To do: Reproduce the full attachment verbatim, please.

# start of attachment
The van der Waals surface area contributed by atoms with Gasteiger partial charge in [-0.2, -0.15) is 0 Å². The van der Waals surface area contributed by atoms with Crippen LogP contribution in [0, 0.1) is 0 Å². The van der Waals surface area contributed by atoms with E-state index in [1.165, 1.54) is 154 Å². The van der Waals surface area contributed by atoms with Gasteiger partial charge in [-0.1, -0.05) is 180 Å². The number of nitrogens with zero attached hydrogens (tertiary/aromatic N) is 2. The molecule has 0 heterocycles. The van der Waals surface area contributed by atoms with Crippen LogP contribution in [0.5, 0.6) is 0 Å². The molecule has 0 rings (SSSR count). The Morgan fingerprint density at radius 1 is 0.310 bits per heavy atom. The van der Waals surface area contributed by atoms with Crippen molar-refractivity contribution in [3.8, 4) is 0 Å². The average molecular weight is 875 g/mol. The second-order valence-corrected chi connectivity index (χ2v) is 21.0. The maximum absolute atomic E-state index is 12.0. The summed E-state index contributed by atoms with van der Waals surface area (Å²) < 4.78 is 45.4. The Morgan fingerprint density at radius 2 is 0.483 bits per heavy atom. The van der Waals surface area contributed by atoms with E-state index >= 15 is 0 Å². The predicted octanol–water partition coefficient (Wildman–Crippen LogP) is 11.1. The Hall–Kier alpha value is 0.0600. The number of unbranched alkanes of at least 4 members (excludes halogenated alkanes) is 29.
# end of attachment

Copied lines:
The van der Waals surface area contributed by atoms with Gasteiger partial charge in [-0.2, -0.15) is 0 Å². The van der Waals surface area contributed by atoms with Crippen LogP contribution in [0, 0.1) is 0 Å². The van der Waals surface area contributed by atoms with E-state index in [1.165, 1.54) is 154 Å². The van der Waals surface area contributed by atoms with Gasteiger partial charge in [-0.1, -0.05) is 180 Å². The number of nitrogens with zero attached hydrogens (tertiary/aromatic N) is 2. The molecule has 0 heterocycles. The van der Waals surface area contributed by atoms with Crippen LogP contribution in [0.5, 0.6) is 0 Å². The molecule has 0 rings (SSSR count). The Morgan fingerprint density at radius 1 is 0.310 bits per heavy atom. The van der Waals surface area contributed by atoms with Crippen molar-refractivity contribution in [3.8, 4) is 0 Å². The average molecular weight is 875 g/mol. The second-order valence-corrected chi connectivity index (χ2v) is 21.0. The maximum absolute atomic E-state index is 12.0. The summed E-state index contributed by atoms with van der Waals surface area (Å²) < 4.78 is 45.4. The Morgan fingerprint density at radius 2 is 0.483 bits per heavy atom. The van der Waals surface area contributed by atoms with E-state index >= 15 is 0 Å². The predicted octanol–water partition coefficient (Wildman–Crippen LogP) is 11.1. The Hall–Kier alpha value is 0.0600. The number of unbranched alkanes of at least 4 members (excludes halogenated alkanes) is 29.